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Britney Spears didn’t want to be my role model. It didn’t stop it from happening.

I crossed off a bucket list item in Las Vegas last weekend, thanks to my mother who gave me the most excellent birthday present of my life: Britney Spears concert tickets.

I had just turned 12 when Britney and her scandalous-for-1998 midriff first appeared on my TV. For those of you who’ve forgotten or were somehow blessed with a childhood that didn’t include an awkward phase, 12 is a horrible year to be a young person—especially a young girl in middle school who discovers boys around the same time she discovers self-consciousness.

At a time when everything about puberty was something I wanted no part of, there was Britney in all her confident teenage glory. And I, like millions of others of young people around the world, idolized her.

Of course, the majority of my high school memories of Britney’s career had little to do with her success and everything to do with her body and personal life. Did she have breast implants? Why does she show so much skin? Does she have SEX?

WITH JUSTIN TIMBERLAKE?

QUELLE HORREUR!

I remember an interview not long after her career began where she was asked how she feels about being a role model to young women and whether she’s a positive one. Her reply, which was essentially “I’m not trying to be a role model,” left me even more inspired, and drew plenty of negative attention.

Never mind the fact it wasn’t her responsibility to be anything to anyone other than a fantastic performer who could sell albums and fill concert venues. Not playing by the rules is what made her what she is, and truth be told, it’s exactly who she wanted to be.

Of course, it’s easy to be impressed with adolescent rebellion when you’re young and have no real responsibilities or understanding of what it’s like to have your entire life on display, especially when your entire life is what happens in the hallways of your junior high school.

Fast forward a few years. I was in college, had lost 100 pounds after struggling with lifelong obesity, and was experiencing dating (and why dating is the absolute worst) for the first time. Meanwhile, Britney—whose career was still thriving and whose songs were still my life soundtrack—was a constant tabloid subject for her behavior.

This Britney was no longer an MTV darling considered taboo for showing off her bellybutton. This Britney was suffering a very public mental breakdown that unfolded in front of the entire world. The shaved head. The umbrella attack. Kevin Federline. The ugly custody battle that resulted in her losing her children. The attempted comeback at the MTV Video Music Awards that received more attention for the 15 pounds she dared to gain than her subpar performance.

When you’re in your early twenties and see something like that happen to a total stranger, albeit a stranger you’ve loved since age 12, it’s easy to detach and analyze from afar. It’s easy to hope that person gets help while believing in the back of your mind you’ll never endure anything like that.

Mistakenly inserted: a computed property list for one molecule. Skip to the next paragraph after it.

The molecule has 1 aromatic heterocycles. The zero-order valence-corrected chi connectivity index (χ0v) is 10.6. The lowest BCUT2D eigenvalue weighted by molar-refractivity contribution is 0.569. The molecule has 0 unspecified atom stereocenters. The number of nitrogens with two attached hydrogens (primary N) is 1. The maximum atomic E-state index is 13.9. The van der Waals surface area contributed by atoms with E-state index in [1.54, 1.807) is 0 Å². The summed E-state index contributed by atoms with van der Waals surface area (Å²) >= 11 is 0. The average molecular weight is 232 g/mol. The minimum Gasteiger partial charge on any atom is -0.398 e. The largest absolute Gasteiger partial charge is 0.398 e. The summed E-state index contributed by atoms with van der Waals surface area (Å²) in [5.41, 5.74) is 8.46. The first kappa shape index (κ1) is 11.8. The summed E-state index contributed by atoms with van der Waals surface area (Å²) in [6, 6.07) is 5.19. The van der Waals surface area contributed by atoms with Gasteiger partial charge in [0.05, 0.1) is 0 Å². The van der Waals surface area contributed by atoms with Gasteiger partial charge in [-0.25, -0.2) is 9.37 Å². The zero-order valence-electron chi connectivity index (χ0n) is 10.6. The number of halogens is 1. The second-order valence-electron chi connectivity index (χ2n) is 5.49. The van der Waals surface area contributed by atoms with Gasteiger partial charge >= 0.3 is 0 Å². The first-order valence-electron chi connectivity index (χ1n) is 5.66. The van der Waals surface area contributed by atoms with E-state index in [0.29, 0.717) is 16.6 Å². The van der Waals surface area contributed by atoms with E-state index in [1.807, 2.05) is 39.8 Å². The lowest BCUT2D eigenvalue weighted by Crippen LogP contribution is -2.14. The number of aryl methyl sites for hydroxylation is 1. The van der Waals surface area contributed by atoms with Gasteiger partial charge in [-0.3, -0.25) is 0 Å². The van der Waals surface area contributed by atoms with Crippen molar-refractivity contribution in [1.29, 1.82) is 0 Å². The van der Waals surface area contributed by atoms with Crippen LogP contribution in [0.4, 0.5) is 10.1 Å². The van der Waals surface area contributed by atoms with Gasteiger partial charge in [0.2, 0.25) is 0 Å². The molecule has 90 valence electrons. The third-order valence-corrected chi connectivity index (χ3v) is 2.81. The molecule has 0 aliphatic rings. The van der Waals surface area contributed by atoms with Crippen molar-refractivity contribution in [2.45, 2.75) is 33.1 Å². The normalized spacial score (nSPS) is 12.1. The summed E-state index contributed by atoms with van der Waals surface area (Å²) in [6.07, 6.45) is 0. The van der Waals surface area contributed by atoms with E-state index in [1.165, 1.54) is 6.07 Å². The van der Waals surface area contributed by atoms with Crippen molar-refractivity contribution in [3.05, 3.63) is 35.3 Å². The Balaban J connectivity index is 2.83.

My mental breakdown came in my late twenties, sparked by an isolating combination of depression, anxiety, losing two immediate family members and struggling to juggle single motherhood with my career. I didn’t shave my head or try to attack someone with an umbrella. My son was spoiled with love and everything else he needed or wanted. But I lost myself, and for a time was convinced I was gone forever.

Earlier this year, Britney opened up in an interview about her mental health and how she made it to the other side of her “awful” 20s. “I wrote back then that I was lost and didn’t know what to do with myself,” she said. “There are moments where I look back and think, ‘What the hell was I thinking?'”

Her career went on hiatus as her personal life spiraled, leaving many to wonder whether her career was dead for good. But she kept coming back, focusing on her health and repairing her family. And now, at age 35 and finishing up the final leg of her multi-year residency in Las Vegas, she could walk away from her career knowing she’s one of the best selling artists of all time. (But she probably won’t.)

Yes, finally seeing her perform was something I had dreamed of since childhood. And yes, as she performed hit after hit, I briefly channeled the carefree days of my youth, a time to which she’ll be forever tied.

Above all, however, I found myself wholly inspired by who she is today—a woman in her 30s (just like me). Someone who’s overcome years of hardship at the hands of others and herself (also me). A woman who fell apart and almost lost everything, but found to way to rise above it all to continue carving out the life she’s always wanted (oh, man, this is SO me).

I don’t have much in common with a drop-dead gorgeous woman who will go down as one of the most successful artists in the history of music. But what we do share, and what she undoubtedly shares with countless women who grew up watching her, matters more than anything.

Many of us needed Britney before we knew why. We needed someone human. Fallible. Constantly challenged and determined to succeed anyway.

That’s the role model I needed.

Thankfully, it’s the one I got.

About the Author /

alex.mcdaniel@magnoliastatelive.com

Alex McDaniel is the director of content and audience development for Magnolia State Live. She's also the editorial director at Oxford Newsmedia, where she oversees The Oxford Eagle, Oxford Magazine and several other publications.

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